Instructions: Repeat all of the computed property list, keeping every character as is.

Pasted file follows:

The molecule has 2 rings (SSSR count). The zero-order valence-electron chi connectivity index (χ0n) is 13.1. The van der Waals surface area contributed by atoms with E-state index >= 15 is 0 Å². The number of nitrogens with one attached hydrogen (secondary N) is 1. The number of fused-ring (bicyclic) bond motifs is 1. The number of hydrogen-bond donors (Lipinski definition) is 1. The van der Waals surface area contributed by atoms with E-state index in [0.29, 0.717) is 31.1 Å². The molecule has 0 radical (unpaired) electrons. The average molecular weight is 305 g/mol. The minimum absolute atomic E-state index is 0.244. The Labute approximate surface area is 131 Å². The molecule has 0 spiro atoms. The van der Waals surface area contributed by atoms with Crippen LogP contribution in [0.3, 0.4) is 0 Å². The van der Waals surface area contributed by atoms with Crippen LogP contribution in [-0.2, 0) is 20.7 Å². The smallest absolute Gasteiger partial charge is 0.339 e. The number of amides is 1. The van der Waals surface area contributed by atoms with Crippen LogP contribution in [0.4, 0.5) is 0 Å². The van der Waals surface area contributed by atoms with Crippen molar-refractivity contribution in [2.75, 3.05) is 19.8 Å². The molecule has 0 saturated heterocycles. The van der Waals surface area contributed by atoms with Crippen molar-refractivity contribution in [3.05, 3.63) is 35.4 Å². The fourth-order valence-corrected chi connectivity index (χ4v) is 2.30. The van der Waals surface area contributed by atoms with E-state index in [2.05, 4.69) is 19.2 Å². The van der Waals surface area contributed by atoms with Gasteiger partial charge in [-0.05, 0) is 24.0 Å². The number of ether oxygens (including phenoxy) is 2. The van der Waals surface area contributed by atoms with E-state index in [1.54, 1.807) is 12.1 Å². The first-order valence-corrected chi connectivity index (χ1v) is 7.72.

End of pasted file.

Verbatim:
The molecule has 2 rings (SSSR count). The zero-order valence-electron chi connectivity index (χ0n) is 13.1. The van der Waals surface area contributed by atoms with E-state index >= 15 is 0 Å². The number of nitrogens with one attached hydrogen (secondary N) is 1. The number of fused-ring (bicyclic) bond motifs is 1. The number of hydrogen-bond donors (Lipinski definition) is 1. The van der Waals surface area contributed by atoms with E-state index in [0.29, 0.717) is 31.1 Å². The molecule has 0 radical (unpaired) electrons. The average molecular weight is 305 g/mol. The minimum absolute atomic E-state index is 0.244. The Labute approximate surface area is 131 Å². The molecule has 0 spiro atoms. The van der Waals surface area contributed by atoms with Crippen LogP contribution in [0.3, 0.4) is 0 Å². The van der Waals surface area contributed by atoms with Crippen LogP contribution in [-0.2, 0) is 20.7 Å². The smallest absolute Gasteiger partial charge is 0.339 e. The number of amides is 1. The van der Waals surface area contributed by atoms with Crippen LogP contribution in [0.4, 0.5) is 0 Å². The van der Waals surface area contributed by atoms with Crippen molar-refractivity contribution in [2.75, 3.05) is 19.8 Å². The molecule has 0 saturated heterocycles. The van der Waals surface area contributed by atoms with Crippen molar-refractivity contribution in [3.05, 3.63) is 35.4 Å². The fourth-order valence-corrected chi connectivity index (χ4v) is 2.30. The van der Waals surface area contributed by atoms with E-state index in [2.05, 4.69) is 19.2 Å². The van der Waals surface area contributed by atoms with Gasteiger partial charge in [-0.05, 0) is 24.0 Å². The number of ether oxygens (including phenoxy) is 2. The van der Waals surface area contributed by atoms with E-state index in [1.54, 1.807) is 12.1 Å². The first-order valence-corrected chi connectivity index (χ1v) is 7.72.